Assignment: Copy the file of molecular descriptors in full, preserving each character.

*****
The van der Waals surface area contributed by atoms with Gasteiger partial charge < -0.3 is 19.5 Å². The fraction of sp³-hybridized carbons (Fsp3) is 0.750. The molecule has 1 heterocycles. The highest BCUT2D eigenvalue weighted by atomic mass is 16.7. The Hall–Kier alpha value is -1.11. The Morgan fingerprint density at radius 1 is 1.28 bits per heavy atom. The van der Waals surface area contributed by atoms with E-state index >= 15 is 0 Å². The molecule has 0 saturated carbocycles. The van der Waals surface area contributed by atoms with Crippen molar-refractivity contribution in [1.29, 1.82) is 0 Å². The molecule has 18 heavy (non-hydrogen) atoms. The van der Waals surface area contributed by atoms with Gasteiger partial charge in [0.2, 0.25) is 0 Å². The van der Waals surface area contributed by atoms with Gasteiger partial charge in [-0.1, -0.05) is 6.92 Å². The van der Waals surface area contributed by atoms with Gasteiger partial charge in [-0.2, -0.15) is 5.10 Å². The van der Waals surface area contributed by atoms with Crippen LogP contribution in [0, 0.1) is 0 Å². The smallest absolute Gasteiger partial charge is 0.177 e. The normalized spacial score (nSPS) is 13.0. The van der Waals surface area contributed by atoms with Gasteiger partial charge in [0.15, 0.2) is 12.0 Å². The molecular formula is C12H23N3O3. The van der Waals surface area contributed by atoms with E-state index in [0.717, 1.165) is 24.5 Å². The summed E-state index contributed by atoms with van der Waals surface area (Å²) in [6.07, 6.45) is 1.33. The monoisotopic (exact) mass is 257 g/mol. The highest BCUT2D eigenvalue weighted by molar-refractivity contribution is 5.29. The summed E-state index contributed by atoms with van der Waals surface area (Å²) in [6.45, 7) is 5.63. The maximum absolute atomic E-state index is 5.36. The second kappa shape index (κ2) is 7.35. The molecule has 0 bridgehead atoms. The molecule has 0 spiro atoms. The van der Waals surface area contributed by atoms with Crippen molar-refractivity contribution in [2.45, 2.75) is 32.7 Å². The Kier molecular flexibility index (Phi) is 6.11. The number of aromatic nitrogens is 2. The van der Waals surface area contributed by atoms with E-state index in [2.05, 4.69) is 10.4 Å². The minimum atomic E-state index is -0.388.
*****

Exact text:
The van der Waals surface area contributed by atoms with Gasteiger partial charge < -0.3 is 19.5 Å². The fraction of sp³-hybridized carbons (Fsp3) is 0.750. The molecule has 1 heterocycles. The highest BCUT2D eigenvalue weighted by atomic mass is 16.7. The Hall–Kier alpha value is -1.11. The Morgan fingerprint density at radius 1 is 1.28 bits per heavy atom. The van der Waals surface area contributed by atoms with E-state index >= 15 is 0 Å². The molecule has 0 saturated carbocycles. The van der Waals surface area contributed by atoms with Crippen molar-refractivity contribution in [1.29, 1.82) is 0 Å². The molecule has 18 heavy (non-hydrogen) atoms. The van der Waals surface area contributed by atoms with Gasteiger partial charge in [0.2, 0.25) is 0 Å². The van der Waals surface area contributed by atoms with Gasteiger partial charge in [-0.1, -0.05) is 6.92 Å². The van der Waals surface area contributed by atoms with Gasteiger partial charge in [-0.2, -0.15) is 5.10 Å². The van der Waals surface area contributed by atoms with Crippen LogP contribution in [0, 0.1) is 0 Å². The smallest absolute Gasteiger partial charge is 0.177 e. The normalized spacial score (nSPS) is 13.0. The van der Waals surface area contributed by atoms with Gasteiger partial charge in [0.15, 0.2) is 12.0 Å². The molecular formula is C12H23N3O3. The van der Waals surface area contributed by atoms with E-state index in [0.717, 1.165) is 24.5 Å². The summed E-state index contributed by atoms with van der Waals surface area (Å²) in [6.07, 6.45) is 1.33. The monoisotopic (exact) mass is 257 g/mol. The highest BCUT2D eigenvalue weighted by molar-refractivity contribution is 5.29. The summed E-state index contributed by atoms with van der Waals surface area (Å²) in [6.45, 7) is 5.63. The maximum absolute atomic E-state index is 5.36. The second kappa shape index (κ2) is 7.35. The molecule has 0 bridgehead atoms. The molecule has 0 spiro atoms. The van der Waals surface area contributed by atoms with Crippen molar-refractivity contribution in [2.45, 2.75) is 32.7 Å². The Kier molecular flexibility index (Phi) is 6.11. The number of aromatic nitrogens is 2. The van der Waals surface area contributed by atoms with E-state index in [2.05, 4.69) is 10.4 Å². The minimum atomic E-state index is -0.388.